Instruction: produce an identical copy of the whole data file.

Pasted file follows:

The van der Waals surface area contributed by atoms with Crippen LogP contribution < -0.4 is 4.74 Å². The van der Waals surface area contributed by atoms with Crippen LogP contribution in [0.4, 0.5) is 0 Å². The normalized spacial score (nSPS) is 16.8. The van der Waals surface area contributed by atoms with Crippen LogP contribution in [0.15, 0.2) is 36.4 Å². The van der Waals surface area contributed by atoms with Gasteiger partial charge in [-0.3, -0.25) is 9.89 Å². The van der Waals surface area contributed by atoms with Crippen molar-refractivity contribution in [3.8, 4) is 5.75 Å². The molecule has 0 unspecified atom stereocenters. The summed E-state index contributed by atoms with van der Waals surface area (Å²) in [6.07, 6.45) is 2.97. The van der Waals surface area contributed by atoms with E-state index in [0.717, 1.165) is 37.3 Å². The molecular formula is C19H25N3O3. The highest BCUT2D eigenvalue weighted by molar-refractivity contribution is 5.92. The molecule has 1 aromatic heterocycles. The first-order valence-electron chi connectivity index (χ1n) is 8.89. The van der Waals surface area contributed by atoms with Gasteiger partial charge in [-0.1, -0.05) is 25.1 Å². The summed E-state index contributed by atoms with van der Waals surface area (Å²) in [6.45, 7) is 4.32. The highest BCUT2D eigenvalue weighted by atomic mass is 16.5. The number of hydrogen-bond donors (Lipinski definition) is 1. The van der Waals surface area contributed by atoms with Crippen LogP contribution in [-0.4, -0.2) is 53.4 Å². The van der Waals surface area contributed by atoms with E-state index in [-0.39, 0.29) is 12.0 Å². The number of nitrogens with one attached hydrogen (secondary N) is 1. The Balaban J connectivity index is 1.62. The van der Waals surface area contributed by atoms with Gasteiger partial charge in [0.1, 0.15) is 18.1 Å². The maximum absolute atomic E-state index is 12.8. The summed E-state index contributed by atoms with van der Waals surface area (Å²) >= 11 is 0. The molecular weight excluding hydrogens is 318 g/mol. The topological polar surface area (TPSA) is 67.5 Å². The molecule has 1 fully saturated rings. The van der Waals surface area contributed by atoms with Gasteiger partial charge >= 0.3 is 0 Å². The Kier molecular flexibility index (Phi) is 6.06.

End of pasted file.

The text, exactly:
The van der Waals surface area contributed by atoms with Crippen LogP contribution < -0.4 is 4.74 Å². The van der Waals surface area contributed by atoms with Crippen LogP contribution in [0.4, 0.5) is 0 Å². The normalized spacial score (nSPS) is 16.8. The van der Waals surface area contributed by atoms with Crippen LogP contribution in [0.15, 0.2) is 36.4 Å². The van der Waals surface area contributed by atoms with Gasteiger partial charge in [-0.3, -0.25) is 9.89 Å². The van der Waals surface area contributed by atoms with Crippen molar-refractivity contribution in [3.8, 4) is 5.75 Å². The molecule has 0 unspecified atom stereocenters. The summed E-state index contributed by atoms with van der Waals surface area (Å²) in [6.07, 6.45) is 2.97. The van der Waals surface area contributed by atoms with E-state index in [0.717, 1.165) is 37.3 Å². The molecular formula is C19H25N3O3. The highest BCUT2D eigenvalue weighted by molar-refractivity contribution is 5.92. The molecule has 1 aromatic heterocycles. The first-order valence-electron chi connectivity index (χ1n) is 8.89. The van der Waals surface area contributed by atoms with Gasteiger partial charge in [-0.1, -0.05) is 25.1 Å². The summed E-state index contributed by atoms with van der Waals surface area (Å²) in [6.45, 7) is 4.32. The highest BCUT2D eigenvalue weighted by atomic mass is 16.5. The number of hydrogen-bond donors (Lipinski definition) is 1. The van der Waals surface area contributed by atoms with Crippen LogP contribution in [-0.4, -0.2) is 53.4 Å². The van der Waals surface area contributed by atoms with E-state index in [-0.39, 0.29) is 12.0 Å². The number of nitrogens with one attached hydrogen (secondary N) is 1. The Balaban J connectivity index is 1.62. The van der Waals surface area contributed by atoms with Gasteiger partial charge in [0.1, 0.15) is 18.1 Å². The maximum absolute atomic E-state index is 12.8. The summed E-state index contributed by atoms with van der Waals surface area (Å²) >= 11 is 0. The molecular weight excluding hydrogens is 318 g/mol. The topological polar surface area (TPSA) is 67.5 Å². The molecule has 1 fully saturated rings. The van der Waals surface area contributed by atoms with Gasteiger partial charge >= 0.3 is 0 Å². The Kier molecular flexibility index (Phi) is 6.06.